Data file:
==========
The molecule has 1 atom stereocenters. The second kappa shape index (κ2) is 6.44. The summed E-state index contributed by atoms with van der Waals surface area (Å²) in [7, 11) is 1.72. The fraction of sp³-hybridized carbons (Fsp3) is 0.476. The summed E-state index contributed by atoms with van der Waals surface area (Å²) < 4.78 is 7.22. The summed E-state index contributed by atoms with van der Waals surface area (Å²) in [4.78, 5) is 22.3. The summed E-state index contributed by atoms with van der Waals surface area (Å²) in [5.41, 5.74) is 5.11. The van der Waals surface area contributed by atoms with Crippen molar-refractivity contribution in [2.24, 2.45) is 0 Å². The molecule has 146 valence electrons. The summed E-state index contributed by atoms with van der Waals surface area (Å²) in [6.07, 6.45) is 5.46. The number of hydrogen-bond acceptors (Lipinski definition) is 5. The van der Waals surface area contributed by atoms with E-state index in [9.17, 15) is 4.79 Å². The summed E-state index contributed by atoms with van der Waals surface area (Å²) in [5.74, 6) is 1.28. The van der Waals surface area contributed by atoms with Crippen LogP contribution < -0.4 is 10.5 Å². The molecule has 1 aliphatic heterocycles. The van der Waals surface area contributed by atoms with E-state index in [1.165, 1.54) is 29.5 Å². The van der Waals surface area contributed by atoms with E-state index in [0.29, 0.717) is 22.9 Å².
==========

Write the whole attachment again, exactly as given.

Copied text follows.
The molecule has 1 atom stereocenters. The second kappa shape index (κ2) is 6.44. The summed E-state index contributed by atoms with van der Waals surface area (Å²) in [7, 11) is 1.72. The fraction of sp³-hybridized carbons (Fsp3) is 0.476. The summed E-state index contributed by atoms with van der Waals surface area (Å²) < 4.78 is 7.22. The summed E-state index contributed by atoms with van der Waals surface area (Å²) in [4.78, 5) is 22.3. The summed E-state index contributed by atoms with van der Waals surface area (Å²) in [5.41, 5.74) is 5.11. The van der Waals surface area contributed by atoms with Crippen molar-refractivity contribution in [2.24, 2.45) is 0 Å². The molecule has 146 valence electrons. The summed E-state index contributed by atoms with van der Waals surface area (Å²) in [6.07, 6.45) is 5.46. The number of hydrogen-bond acceptors (Lipinski definition) is 5. The van der Waals surface area contributed by atoms with E-state index in [9.17, 15) is 4.79 Å². The summed E-state index contributed by atoms with van der Waals surface area (Å²) in [5.74, 6) is 1.28. The van der Waals surface area contributed by atoms with Crippen LogP contribution < -0.4 is 10.5 Å². The molecule has 1 aliphatic heterocycles. The van der Waals surface area contributed by atoms with E-state index in [1.165, 1.54) is 29.5 Å². The van der Waals surface area contributed by atoms with E-state index in [0.29, 0.717) is 22.9 Å².